I-type barium sulfate: it is white loose powder and is odorless and tasteless.
II-type barium sulfate: it is refined from barite sulfate type minerals: barium sulfate. Calculated from the dry goods, the barium sulfate content should not be less than 97%. It is white loose powder, and is odorless and tasteless. Barium sulfate (Ⅰ type and Ⅱ type) are both insoluble in water, organic solvent, acid o and sodium hydroxide. It contains 58.85% of barium.
Figure 1 is a white powder of barium sulfate.
The above information is edited by the Chemicalbook of Dai Xiongfeng.
1. Patients of acute gastrointestinal perforation, gastrointestinal bleeding, colon infarction, acute gastroenteritis, and corrosive esophagitis should be disabled. Patients of congenital diseases such as tracheal fistula and esophageal atresia are not allowed for using this agent for examination. Instead, the patient can apply iodized oil or water-soluble contrast agent.
2. The barium sulfate must comply with the purity stated in Chinese Pharmacopeia without containing soluble barium salt. Avoid by all means mixing it with barium chloride (highly toxic) to avoid poisoning after absorption.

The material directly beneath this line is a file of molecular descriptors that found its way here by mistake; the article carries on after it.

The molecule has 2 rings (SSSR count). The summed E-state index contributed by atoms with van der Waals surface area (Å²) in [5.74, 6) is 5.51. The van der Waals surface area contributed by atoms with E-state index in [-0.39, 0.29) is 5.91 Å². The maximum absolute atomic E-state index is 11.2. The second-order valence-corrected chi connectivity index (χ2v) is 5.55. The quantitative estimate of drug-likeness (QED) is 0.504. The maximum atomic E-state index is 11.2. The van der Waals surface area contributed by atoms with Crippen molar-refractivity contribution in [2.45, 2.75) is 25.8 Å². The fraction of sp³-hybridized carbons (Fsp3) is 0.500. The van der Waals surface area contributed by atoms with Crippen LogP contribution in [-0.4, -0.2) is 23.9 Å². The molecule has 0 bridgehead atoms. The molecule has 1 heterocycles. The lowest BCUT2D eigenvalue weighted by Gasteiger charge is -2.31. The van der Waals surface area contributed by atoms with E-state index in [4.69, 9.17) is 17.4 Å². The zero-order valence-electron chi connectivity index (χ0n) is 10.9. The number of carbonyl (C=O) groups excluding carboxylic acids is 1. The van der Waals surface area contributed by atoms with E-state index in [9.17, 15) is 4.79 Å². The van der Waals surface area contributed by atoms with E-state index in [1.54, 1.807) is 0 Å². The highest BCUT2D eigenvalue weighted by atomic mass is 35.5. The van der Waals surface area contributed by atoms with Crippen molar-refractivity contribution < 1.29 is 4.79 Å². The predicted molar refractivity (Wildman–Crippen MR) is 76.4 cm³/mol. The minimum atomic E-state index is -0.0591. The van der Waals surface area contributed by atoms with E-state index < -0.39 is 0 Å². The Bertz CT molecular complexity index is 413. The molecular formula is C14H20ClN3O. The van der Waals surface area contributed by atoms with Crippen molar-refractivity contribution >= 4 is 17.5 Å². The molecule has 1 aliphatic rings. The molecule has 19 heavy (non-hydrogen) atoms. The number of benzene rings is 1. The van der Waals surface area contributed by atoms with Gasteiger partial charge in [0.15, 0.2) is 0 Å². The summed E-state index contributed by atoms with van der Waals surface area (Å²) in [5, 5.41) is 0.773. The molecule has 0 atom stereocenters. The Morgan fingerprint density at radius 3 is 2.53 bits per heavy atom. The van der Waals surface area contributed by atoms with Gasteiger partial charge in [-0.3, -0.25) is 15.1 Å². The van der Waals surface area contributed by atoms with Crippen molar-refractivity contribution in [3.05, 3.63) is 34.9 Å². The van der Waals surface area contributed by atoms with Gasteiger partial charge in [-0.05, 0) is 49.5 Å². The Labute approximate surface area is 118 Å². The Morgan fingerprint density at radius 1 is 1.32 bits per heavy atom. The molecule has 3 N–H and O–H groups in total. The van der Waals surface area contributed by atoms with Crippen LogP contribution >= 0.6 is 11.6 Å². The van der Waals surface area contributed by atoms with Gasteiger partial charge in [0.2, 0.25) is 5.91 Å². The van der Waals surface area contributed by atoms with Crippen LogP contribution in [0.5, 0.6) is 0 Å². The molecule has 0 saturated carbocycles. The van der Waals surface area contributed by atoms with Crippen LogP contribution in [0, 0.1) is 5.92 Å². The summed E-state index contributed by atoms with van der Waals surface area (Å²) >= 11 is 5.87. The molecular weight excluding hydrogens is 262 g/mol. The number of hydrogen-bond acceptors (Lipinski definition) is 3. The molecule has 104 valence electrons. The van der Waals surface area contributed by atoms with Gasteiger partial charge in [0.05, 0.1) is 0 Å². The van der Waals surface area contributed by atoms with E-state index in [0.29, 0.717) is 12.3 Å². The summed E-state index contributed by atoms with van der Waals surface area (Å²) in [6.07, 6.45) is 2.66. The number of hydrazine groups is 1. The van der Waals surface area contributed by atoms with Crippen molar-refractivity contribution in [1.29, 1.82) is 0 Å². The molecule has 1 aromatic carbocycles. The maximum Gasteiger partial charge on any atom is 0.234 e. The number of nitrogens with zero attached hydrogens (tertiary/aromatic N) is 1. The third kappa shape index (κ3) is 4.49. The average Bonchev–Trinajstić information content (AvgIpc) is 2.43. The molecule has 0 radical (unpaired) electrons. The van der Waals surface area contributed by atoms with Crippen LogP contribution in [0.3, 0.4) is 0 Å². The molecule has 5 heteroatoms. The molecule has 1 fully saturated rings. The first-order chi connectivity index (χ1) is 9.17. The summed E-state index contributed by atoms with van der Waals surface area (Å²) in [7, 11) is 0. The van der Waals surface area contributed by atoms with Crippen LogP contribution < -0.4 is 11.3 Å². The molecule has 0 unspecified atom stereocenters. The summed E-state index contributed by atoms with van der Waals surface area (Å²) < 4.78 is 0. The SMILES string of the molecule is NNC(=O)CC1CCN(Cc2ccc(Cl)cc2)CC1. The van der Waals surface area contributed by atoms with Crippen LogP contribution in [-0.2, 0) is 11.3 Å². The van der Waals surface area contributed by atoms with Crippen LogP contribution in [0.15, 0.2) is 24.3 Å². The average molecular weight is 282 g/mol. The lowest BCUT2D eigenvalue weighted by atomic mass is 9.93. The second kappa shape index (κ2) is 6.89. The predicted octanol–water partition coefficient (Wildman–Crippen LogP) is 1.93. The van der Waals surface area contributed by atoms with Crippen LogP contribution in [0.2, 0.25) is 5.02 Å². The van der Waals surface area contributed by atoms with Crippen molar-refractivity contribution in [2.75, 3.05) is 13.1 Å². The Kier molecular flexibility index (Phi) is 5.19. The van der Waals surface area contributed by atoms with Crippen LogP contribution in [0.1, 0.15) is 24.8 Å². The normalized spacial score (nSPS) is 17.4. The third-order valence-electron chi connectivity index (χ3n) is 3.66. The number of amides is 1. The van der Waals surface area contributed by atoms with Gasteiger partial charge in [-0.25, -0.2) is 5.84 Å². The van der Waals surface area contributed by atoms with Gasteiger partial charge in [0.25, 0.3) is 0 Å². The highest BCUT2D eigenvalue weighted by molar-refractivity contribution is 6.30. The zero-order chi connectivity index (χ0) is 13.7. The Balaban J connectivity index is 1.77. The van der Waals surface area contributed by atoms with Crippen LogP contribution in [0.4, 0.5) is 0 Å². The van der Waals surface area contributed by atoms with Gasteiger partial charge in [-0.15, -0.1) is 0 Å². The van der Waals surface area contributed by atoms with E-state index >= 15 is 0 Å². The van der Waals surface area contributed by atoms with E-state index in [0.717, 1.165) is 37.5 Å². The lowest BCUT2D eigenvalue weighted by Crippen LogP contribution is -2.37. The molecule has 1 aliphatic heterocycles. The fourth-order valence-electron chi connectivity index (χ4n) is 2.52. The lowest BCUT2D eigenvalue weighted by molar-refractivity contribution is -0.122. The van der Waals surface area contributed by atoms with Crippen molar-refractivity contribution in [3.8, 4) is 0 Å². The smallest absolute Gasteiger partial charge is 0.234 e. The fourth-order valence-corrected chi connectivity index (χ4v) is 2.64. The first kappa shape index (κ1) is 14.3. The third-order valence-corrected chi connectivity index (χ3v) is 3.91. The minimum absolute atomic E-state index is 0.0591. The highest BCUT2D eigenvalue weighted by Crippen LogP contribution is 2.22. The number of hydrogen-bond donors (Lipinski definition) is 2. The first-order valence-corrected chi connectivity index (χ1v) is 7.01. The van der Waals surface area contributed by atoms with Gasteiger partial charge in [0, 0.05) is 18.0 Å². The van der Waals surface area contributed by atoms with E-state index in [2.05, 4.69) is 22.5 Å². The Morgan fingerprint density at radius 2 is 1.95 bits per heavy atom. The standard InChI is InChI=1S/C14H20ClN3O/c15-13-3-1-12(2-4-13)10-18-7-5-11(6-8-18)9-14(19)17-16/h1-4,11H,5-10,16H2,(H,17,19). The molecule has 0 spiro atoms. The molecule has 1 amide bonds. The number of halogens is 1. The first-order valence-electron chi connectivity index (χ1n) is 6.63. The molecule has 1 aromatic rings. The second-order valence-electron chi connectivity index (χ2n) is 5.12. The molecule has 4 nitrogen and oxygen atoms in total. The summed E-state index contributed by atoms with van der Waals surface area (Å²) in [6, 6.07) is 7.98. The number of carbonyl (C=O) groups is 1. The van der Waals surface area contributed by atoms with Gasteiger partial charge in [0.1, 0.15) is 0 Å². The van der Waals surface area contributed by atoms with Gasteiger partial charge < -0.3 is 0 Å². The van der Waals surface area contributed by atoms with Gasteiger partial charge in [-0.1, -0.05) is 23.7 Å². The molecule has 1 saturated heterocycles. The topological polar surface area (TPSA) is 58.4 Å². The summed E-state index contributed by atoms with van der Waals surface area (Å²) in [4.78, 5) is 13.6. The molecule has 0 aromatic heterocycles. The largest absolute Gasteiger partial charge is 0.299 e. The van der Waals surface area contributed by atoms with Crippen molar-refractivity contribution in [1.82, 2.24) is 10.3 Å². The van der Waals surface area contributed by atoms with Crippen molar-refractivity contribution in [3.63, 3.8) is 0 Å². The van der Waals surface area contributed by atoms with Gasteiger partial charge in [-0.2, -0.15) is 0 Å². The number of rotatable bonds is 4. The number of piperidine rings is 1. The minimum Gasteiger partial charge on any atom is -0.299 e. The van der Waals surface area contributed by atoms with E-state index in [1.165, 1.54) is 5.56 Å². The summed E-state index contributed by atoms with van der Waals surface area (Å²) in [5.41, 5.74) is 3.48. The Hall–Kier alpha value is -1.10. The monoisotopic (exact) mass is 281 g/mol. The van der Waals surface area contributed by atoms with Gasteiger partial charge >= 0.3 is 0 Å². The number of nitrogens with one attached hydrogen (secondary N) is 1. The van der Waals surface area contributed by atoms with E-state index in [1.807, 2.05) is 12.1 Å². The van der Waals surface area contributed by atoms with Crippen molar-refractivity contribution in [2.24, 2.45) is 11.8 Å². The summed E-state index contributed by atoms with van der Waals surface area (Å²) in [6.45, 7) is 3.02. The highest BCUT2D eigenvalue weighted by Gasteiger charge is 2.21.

3. Fast for 6 to 12 hours before oral administration of barium agent; usually take this agent for examination during empty stomach in the morning. At 1 to 2 hours before barium enema, the patients must first subject to cleansing enema; the patients are not allowed for taking laxative at 1 day before the examination.
4. For patients with pyloric obstruction symptoms, apply gastric lavage for at least twice at the day before the test.
5. within 3 days before the examination, the patients are disabled for administering drugs with higher atomic weight such as bismuth, calcium preparations. At 1 day before the test, disable the using of drugs which affect stomach and intestine such as atropine, calcium, bismuth, laxatives, etc., it recommended to take low-residue food and fast after dinner.